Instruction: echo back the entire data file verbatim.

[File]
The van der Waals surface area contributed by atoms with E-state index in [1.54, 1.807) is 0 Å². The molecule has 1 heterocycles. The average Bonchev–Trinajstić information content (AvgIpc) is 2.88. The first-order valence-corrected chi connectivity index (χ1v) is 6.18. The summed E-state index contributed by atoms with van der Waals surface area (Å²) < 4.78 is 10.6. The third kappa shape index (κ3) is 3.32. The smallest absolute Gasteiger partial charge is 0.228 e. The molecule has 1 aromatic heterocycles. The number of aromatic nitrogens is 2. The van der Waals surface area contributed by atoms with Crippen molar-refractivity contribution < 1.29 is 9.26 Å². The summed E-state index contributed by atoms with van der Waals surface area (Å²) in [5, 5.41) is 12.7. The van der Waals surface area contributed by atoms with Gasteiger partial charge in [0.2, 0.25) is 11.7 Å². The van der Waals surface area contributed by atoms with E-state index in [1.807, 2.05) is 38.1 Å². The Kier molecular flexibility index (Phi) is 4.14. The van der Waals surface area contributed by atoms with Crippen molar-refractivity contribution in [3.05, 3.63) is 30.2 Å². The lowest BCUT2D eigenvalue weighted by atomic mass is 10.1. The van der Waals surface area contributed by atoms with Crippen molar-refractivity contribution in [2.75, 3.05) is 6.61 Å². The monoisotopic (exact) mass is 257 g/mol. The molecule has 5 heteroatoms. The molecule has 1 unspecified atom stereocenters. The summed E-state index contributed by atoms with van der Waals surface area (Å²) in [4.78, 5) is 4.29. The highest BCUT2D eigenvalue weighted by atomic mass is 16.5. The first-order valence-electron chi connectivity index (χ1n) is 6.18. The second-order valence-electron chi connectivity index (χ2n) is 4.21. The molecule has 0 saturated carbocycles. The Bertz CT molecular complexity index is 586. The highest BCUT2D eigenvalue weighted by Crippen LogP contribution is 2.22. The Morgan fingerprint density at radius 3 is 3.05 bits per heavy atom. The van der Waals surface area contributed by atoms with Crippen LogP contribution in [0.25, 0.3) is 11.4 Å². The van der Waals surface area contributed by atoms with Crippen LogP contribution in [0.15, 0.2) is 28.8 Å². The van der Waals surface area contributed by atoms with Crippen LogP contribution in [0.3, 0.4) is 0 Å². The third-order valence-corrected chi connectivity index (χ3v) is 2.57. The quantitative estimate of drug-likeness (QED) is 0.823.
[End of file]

The van der Waals surface area contributed by atoms with E-state index in [1.54, 1.807) is 0 Å². The molecule has 1 heterocycles. The average Bonchev–Trinajstić information content (AvgIpc) is 2.88. The first-order valence-corrected chi connectivity index (χ1v) is 6.18. The summed E-state index contributed by atoms with van der Waals surface area (Å²) < 4.78 is 10.6. The third kappa shape index (κ3) is 3.32. The smallest absolute Gasteiger partial charge is 0.228 e. The molecule has 1 aromatic heterocycles. The number of aromatic nitrogens is 2. The van der Waals surface area contributed by atoms with Crippen molar-refractivity contribution < 1.29 is 9.26 Å². The summed E-state index contributed by atoms with van der Waals surface area (Å²) in [5, 5.41) is 12.7. The van der Waals surface area contributed by atoms with Gasteiger partial charge in [0.2, 0.25) is 11.7 Å². The van der Waals surface area contributed by atoms with E-state index in [1.807, 2.05) is 38.1 Å². The Kier molecular flexibility index (Phi) is 4.14. The van der Waals surface area contributed by atoms with Crippen molar-refractivity contribution in [3.05, 3.63) is 30.2 Å². The lowest BCUT2D eigenvalue weighted by atomic mass is 10.1. The van der Waals surface area contributed by atoms with Crippen molar-refractivity contribution in [2.75, 3.05) is 6.61 Å². The monoisotopic (exact) mass is 257 g/mol. The molecule has 5 heteroatoms. The molecule has 1 unspecified atom stereocenters. The summed E-state index contributed by atoms with van der Waals surface area (Å²) in [4.78, 5) is 4.29. The highest BCUT2D eigenvalue weighted by atomic mass is 16.5. The first-order valence-electron chi connectivity index (χ1n) is 6.18. The second-order valence-electron chi connectivity index (χ2n) is 4.21. The molecule has 0 saturated carbocycles. The Bertz CT molecular complexity index is 586. The highest BCUT2D eigenvalue weighted by Crippen LogP contribution is 2.22. The Morgan fingerprint density at radius 3 is 3.05 bits per heavy atom. The van der Waals surface area contributed by atoms with Crippen LogP contribution in [0.25, 0.3) is 11.4 Å². The van der Waals surface area contributed by atoms with Crippen LogP contribution in [0.15, 0.2) is 28.8 Å². The van der Waals surface area contributed by atoms with Crippen LogP contribution in [0.3, 0.4) is 0 Å². The third-order valence-corrected chi connectivity index (χ3v) is 2.57. The quantitative estimate of drug-likeness (QED) is 0.823.